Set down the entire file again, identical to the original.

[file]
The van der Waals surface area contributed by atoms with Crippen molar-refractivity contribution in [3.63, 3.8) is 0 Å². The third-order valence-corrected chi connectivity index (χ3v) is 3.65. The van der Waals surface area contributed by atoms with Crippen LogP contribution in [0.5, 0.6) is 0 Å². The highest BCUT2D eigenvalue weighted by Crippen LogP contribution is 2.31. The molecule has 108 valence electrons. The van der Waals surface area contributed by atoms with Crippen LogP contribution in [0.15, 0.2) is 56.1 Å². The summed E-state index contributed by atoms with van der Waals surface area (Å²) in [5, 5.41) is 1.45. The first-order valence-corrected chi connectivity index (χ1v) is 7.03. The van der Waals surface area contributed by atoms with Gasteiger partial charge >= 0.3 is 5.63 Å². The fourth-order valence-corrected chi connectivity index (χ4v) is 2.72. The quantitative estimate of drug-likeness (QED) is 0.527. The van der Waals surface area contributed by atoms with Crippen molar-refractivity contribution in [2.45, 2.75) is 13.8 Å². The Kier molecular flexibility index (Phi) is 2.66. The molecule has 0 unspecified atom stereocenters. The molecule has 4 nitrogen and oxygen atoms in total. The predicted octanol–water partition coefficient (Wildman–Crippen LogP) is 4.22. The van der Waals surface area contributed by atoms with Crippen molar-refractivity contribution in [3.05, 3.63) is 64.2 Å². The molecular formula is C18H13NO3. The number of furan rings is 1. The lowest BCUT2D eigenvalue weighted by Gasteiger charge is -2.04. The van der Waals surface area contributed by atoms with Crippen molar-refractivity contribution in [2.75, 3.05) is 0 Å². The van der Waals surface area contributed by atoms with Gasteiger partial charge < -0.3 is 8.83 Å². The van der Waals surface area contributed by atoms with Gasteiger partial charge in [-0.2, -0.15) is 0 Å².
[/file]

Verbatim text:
The van der Waals surface area contributed by atoms with Crippen molar-refractivity contribution in [3.63, 3.8) is 0 Å². The third-order valence-corrected chi connectivity index (χ3v) is 3.65. The van der Waals surface area contributed by atoms with Crippen LogP contribution in [0.5, 0.6) is 0 Å². The highest BCUT2D eigenvalue weighted by Crippen LogP contribution is 2.31. The molecule has 108 valence electrons. The van der Waals surface area contributed by atoms with Crippen LogP contribution in [0.15, 0.2) is 56.1 Å². The summed E-state index contributed by atoms with van der Waals surface area (Å²) in [5, 5.41) is 1.45. The first-order valence-corrected chi connectivity index (χ1v) is 7.03. The van der Waals surface area contributed by atoms with Gasteiger partial charge >= 0.3 is 5.63 Å². The fourth-order valence-corrected chi connectivity index (χ4v) is 2.72. The quantitative estimate of drug-likeness (QED) is 0.527. The van der Waals surface area contributed by atoms with Crippen molar-refractivity contribution in [2.45, 2.75) is 13.8 Å². The Kier molecular flexibility index (Phi) is 2.66. The molecule has 0 unspecified atom stereocenters. The molecule has 4 nitrogen and oxygen atoms in total. The predicted octanol–water partition coefficient (Wildman–Crippen LogP) is 4.22. The van der Waals surface area contributed by atoms with Crippen molar-refractivity contribution in [3.05, 3.63) is 64.2 Å². The molecular formula is C18H13NO3. The number of furan rings is 1. The lowest BCUT2D eigenvalue weighted by Gasteiger charge is -2.04. The van der Waals surface area contributed by atoms with Crippen molar-refractivity contribution in [2.75, 3.05) is 0 Å². The van der Waals surface area contributed by atoms with Gasteiger partial charge < -0.3 is 8.83 Å². The van der Waals surface area contributed by atoms with Gasteiger partial charge in [-0.2, -0.15) is 0 Å².